Uncovering Troubled Mortgage Lenders Is Not Easy For Homebuyers
In the throes of the housing crisis, potential homebuyers should make sure they are not turning to mortgage brokers and lenders that have been disciplined by state regulators. However, consumers who need this information more than ever to protect themselves from predatory lenders and brokers have no easy way of obtaining it.
Currently, the only way to find sanctions taken against mortgage companies and professionals is to contact the states where the company or individual operates and mine through data the states make available on their Web sites — something student reporters at the New England Center for Investigative Reporting at Boston University spent weeks doing to determine how often licensed brokers and lenders in New England were sanctioned.
The students found a lack of uniformity and transparency among the states in how they compile and disseminate their regulatory actions to the public and no national database to make their jobs easier.
"There is a lack of data and good comparable data from the states," said John Ryan, executive vice president of the Conference of State Bank Supervisors, which is an advocacy organization for state banking divisions.
Homebuyers will have access to a national database of disciplinary actions next year, but until then NECIR-BU student reporters had to comb through a maze of online state data and spend hours on the phone with New England mortgage regulators in an attempt to analyze each state's disciplinary action data.
Students found the Web sites of banking regulators in each of the New England states were all formatted differently and listed actions regulators had taken against all companies under their purview, not just brokers and lenders.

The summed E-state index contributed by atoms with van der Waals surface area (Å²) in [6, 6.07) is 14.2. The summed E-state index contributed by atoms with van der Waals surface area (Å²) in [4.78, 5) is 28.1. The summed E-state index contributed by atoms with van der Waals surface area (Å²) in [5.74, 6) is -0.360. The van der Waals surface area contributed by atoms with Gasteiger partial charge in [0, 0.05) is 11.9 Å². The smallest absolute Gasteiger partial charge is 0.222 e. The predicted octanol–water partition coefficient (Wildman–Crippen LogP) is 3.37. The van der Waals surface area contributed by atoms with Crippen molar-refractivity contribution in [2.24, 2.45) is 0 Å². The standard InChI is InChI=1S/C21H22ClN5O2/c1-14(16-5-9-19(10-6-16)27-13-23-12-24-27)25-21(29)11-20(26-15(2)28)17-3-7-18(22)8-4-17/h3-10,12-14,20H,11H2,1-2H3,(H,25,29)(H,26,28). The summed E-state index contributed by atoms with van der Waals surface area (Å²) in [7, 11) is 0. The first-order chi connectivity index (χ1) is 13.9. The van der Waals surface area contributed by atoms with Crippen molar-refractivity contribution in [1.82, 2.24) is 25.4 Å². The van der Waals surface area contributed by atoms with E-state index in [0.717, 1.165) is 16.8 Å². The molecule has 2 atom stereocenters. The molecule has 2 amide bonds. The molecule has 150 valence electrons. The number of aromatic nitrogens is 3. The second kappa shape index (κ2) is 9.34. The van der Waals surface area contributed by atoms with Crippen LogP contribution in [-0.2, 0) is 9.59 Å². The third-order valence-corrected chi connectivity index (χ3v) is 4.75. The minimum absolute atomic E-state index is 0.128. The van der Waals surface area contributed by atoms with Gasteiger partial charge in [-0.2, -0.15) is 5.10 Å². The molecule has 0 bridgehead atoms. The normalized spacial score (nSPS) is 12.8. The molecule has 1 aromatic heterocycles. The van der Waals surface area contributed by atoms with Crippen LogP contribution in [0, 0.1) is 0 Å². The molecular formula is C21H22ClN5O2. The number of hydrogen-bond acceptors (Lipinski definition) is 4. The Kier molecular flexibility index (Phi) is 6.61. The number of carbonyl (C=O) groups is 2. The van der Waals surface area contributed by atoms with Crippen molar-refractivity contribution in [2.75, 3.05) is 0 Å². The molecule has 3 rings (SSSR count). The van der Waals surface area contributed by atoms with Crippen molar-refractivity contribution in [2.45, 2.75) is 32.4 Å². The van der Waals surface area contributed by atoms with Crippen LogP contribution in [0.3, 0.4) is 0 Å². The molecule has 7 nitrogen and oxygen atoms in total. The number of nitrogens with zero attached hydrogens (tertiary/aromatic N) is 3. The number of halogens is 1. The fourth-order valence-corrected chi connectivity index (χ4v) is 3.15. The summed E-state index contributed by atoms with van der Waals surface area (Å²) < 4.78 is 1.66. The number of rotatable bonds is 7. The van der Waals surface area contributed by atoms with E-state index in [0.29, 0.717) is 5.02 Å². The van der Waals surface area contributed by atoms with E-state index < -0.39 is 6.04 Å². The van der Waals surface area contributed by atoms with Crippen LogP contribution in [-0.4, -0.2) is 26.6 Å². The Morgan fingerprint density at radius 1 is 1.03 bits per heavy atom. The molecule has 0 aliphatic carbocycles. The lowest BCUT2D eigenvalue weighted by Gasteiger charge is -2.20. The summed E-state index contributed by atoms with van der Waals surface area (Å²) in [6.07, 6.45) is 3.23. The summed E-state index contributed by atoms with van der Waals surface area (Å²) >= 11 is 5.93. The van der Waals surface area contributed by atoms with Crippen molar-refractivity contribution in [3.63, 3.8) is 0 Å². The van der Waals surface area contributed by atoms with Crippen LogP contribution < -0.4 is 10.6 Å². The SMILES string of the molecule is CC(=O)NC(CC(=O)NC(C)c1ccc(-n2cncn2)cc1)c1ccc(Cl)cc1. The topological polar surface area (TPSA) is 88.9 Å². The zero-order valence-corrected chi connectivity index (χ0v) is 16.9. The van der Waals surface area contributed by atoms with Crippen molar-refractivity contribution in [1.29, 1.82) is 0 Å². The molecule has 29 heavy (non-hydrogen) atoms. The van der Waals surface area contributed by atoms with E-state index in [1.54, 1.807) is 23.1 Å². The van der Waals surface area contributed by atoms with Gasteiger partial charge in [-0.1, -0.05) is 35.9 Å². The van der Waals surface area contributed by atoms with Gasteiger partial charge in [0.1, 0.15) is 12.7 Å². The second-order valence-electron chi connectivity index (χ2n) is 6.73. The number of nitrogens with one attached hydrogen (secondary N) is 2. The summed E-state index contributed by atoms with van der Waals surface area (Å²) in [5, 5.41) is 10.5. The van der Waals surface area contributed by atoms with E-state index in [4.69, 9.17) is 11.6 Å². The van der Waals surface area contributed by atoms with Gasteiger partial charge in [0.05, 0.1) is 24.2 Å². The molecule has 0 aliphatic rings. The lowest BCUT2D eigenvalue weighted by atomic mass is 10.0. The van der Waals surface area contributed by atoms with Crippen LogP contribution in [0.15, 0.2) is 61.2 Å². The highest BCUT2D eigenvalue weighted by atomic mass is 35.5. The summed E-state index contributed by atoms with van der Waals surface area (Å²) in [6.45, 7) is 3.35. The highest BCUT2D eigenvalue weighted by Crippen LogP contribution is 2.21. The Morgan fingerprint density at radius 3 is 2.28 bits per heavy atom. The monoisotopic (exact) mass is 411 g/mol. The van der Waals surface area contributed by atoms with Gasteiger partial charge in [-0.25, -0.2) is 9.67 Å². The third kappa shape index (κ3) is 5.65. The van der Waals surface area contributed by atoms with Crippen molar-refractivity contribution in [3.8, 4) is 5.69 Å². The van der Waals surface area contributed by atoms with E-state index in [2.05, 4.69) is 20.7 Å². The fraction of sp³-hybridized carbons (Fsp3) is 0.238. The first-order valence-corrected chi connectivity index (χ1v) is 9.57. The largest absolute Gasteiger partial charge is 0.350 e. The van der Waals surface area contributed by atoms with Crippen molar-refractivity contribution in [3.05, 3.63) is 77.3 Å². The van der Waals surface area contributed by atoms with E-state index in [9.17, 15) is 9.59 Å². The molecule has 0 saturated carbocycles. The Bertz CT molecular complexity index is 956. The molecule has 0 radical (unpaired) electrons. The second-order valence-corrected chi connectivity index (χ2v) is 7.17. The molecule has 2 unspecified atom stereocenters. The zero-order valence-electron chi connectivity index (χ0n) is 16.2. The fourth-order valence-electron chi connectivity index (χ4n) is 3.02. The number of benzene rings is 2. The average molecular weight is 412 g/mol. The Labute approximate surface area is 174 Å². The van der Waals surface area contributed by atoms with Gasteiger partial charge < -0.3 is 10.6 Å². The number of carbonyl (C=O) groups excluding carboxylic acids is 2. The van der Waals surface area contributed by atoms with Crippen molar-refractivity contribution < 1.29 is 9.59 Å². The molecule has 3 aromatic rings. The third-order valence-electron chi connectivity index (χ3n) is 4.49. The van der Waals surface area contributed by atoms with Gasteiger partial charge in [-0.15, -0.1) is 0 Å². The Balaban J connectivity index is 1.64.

Also, Massachusetts refused to release all the actions they took against mortgage firms, and Maine and Vermont failed to post all of the actions they had taken online.
The Massachusetts' Division of Banks keeps secret hundreds of actions that it takes against mortgage brokers and lenders according to Chief Operating Officer David Cotney. During the past two-and-a-half years, the agency has taken more than 200 informal actions — ones that are not made public.
The division said its policies forbid the agency from describing the nature of these private actions and releasing the names of the brokers and lenders who have had secret actions taken against them.
Maine only lists approximately 20 percent of the actions its Bureau of Consumer Credit Protection levied against brokers and lenders during the past two-and-a-half years on its Web site. The actions that aren't posted online can only be accessed by traveling to the Bureau of Consumer Credit Protection offices in Maine.
Rhode Island's Department of Business Regulation adverse actions database only recently posted the actual enforcement documents, the reasons for the actions and the type of company the action was taken against.
Vermont does not list online the actions it has taken against mortgage brokers and lenders, and although a spokeswoman for Vermont's banking department says the state is working toward posting the actions online, no completion date has been set.
This program aired on September 14, 2009. The audio for this program is not available.